Top London Gardens
England is known for many things – and one of them is certainly the care that the English people have for their gardens. The sight of a perfectly shaped and decorated garden that is well tended to is among the first associations that a person can have when thinking of England. London, the capital of the country, has a great number of beautiful gardens and parks, some of them well-known to public and some of them almost hidden, and requiring a person to do a bit of searching. In this list, we’re going to focus on the Top London Gardens, and not on the parks – they’re something else. Top London Gardens are a sanctuary to Londoners, who often have a fast style of life in this global city and sometimes just need to relax somewhere, and that is when the gardens come in – they are green, calming and it is a true pleasure to spend time in them. These places range all the way from the smaller ones, like the Fulham Palace Gardens, to the humongous gardens in Kew, which are among the biggest in both United Kingdom and in the world. Be sure to visit at least one of these magnificent places.
Charlton House Gardens
Among the several houses in England that are bearing this name, the most well-known is the one in London, which was built in 1610. It can be found in the part of the city known as Charlton and it is probably the best example of the Jacobean houses in the capital. The house is surrounded by a beautiful garden that is definitely worth paying a visit to. Here, you can also take a look at the oldest Mulberry tree in the country.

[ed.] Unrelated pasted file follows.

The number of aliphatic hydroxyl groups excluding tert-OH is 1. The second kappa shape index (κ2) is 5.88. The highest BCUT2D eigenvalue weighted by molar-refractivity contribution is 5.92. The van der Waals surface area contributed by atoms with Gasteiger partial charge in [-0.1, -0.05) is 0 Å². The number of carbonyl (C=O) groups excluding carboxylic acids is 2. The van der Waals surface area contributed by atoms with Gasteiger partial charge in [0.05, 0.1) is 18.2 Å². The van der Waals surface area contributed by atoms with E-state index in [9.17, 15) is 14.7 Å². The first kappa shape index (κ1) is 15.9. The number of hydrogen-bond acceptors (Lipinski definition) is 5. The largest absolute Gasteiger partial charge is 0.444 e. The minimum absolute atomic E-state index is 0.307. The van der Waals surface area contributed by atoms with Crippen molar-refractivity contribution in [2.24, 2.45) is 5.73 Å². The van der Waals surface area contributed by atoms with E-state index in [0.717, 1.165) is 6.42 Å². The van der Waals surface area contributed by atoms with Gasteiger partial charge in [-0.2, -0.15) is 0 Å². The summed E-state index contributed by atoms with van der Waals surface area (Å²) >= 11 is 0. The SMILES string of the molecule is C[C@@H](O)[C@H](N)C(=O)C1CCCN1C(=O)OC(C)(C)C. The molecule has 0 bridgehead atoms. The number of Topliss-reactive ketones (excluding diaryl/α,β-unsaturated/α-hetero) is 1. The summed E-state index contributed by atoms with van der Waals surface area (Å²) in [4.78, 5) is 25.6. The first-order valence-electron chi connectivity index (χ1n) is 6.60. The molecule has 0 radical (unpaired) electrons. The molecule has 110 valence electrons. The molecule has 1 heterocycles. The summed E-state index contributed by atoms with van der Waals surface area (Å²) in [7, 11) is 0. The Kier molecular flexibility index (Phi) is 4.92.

Visiting Address: Charlton Rd, SE7 8RE London
Chiswick House Gardens
This house was built in 1729, and it has to be said that is an example of the Neo-Palladian architecture, which is something that can be rarely seen. 65 acres around the house are covered by a stunning garden, which was created by William Kent, who tried to somehow recreate the look and feel of the old Roman gardens and he largely succeeded in his attempt. This is, also, the first known example of the so-called English landscape gardens.
Visiting Address: Chiswick – Burlington Lane, W4 2RP London
Now, this is something that the tourists from the Far East never miss visiting – this particular garden can be found in the famous Holland Park and it was opened in 1991. The garden was a gift from Japan to the United Kingdom, as a sign of the friendship and cooperation. The entire garden is built in a way to recreate the look and feel of the Japanese gardens – it is a tranquil place, with peacocks, waterfalls, and stone lanterns.
Visiting Address: Holland Park – Avenue 100, W11 4UA London
Chelsea Physic Garden
This is the second oldest of the botanical gardens on the island – the oldest one can be found at the Oxford University. Chelsea Physic Garden was created all the way back in 1673, and it is among the oldest to be focused on the alpine plants. Two very interesting things here to take a look at are the biggest olive tree in the United Kingdom and the grapefruit which grows outdoors – which is almost impossible this far north!